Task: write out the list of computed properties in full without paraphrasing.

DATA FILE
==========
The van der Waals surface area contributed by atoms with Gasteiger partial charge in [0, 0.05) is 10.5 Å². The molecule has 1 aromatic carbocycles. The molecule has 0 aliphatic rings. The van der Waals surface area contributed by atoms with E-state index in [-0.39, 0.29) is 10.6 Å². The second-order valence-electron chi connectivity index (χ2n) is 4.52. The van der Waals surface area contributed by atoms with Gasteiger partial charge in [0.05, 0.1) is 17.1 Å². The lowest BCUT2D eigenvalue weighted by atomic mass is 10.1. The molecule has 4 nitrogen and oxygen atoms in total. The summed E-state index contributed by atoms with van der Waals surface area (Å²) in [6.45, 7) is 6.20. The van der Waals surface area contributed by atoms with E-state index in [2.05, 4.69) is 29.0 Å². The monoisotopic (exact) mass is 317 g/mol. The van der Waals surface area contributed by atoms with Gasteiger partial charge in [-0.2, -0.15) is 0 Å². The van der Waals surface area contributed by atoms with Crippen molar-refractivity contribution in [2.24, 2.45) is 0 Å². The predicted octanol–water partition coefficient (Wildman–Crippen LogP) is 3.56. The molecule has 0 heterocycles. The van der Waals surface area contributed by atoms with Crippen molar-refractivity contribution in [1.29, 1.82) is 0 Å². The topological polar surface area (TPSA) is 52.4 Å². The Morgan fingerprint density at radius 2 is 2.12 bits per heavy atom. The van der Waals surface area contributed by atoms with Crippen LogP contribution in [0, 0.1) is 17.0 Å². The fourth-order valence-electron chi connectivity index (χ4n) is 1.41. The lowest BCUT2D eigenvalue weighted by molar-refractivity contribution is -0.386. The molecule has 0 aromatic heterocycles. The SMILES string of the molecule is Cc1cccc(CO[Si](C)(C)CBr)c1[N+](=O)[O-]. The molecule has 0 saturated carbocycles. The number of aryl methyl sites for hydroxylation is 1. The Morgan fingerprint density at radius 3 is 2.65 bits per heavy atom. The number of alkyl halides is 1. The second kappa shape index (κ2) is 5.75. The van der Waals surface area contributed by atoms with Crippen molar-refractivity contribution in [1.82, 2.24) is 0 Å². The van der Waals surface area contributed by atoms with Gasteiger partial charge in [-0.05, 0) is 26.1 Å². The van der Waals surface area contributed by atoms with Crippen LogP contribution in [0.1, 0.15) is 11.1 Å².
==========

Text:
The van der Waals surface area contributed by atoms with Gasteiger partial charge in [0, 0.05) is 10.5 Å². The molecule has 1 aromatic carbocycles. The molecule has 0 aliphatic rings. The van der Waals surface area contributed by atoms with E-state index in [-0.39, 0.29) is 10.6 Å². The second-order valence-electron chi connectivity index (χ2n) is 4.52. The van der Waals surface area contributed by atoms with Gasteiger partial charge in [0.05, 0.1) is 17.1 Å². The lowest BCUT2D eigenvalue weighted by atomic mass is 10.1. The molecule has 4 nitrogen and oxygen atoms in total. The summed E-state index contributed by atoms with van der Waals surface area (Å²) in [6.45, 7) is 6.20. The van der Waals surface area contributed by atoms with E-state index in [2.05, 4.69) is 29.0 Å². The monoisotopic (exact) mass is 317 g/mol. The van der Waals surface area contributed by atoms with Gasteiger partial charge in [-0.2, -0.15) is 0 Å². The van der Waals surface area contributed by atoms with Crippen molar-refractivity contribution in [2.24, 2.45) is 0 Å². The predicted octanol–water partition coefficient (Wildman–Crippen LogP) is 3.56. The molecule has 0 heterocycles. The van der Waals surface area contributed by atoms with Crippen molar-refractivity contribution in [1.29, 1.82) is 0 Å². The topological polar surface area (TPSA) is 52.4 Å². The Morgan fingerprint density at radius 2 is 2.12 bits per heavy atom. The van der Waals surface area contributed by atoms with Crippen LogP contribution in [0, 0.1) is 17.0 Å². The fourth-order valence-electron chi connectivity index (χ4n) is 1.41. The lowest BCUT2D eigenvalue weighted by molar-refractivity contribution is -0.386. The molecule has 0 aromatic heterocycles. The SMILES string of the molecule is Cc1cccc(CO[Si](C)(C)CBr)c1[N+](=O)[O-]. The molecule has 0 saturated carbocycles. The number of aryl methyl sites for hydroxylation is 1. The Morgan fingerprint density at radius 3 is 2.65 bits per heavy atom. The number of alkyl halides is 1. The second kappa shape index (κ2) is 5.75. The van der Waals surface area contributed by atoms with Crippen molar-refractivity contribution in [1.82, 2.24) is 0 Å². The van der Waals surface area contributed by atoms with Gasteiger partial charge in [-0.05, 0) is 26.1 Å². The van der Waals surface area contributed by atoms with Crippen LogP contribution in [0.1, 0.15) is 11.1 Å².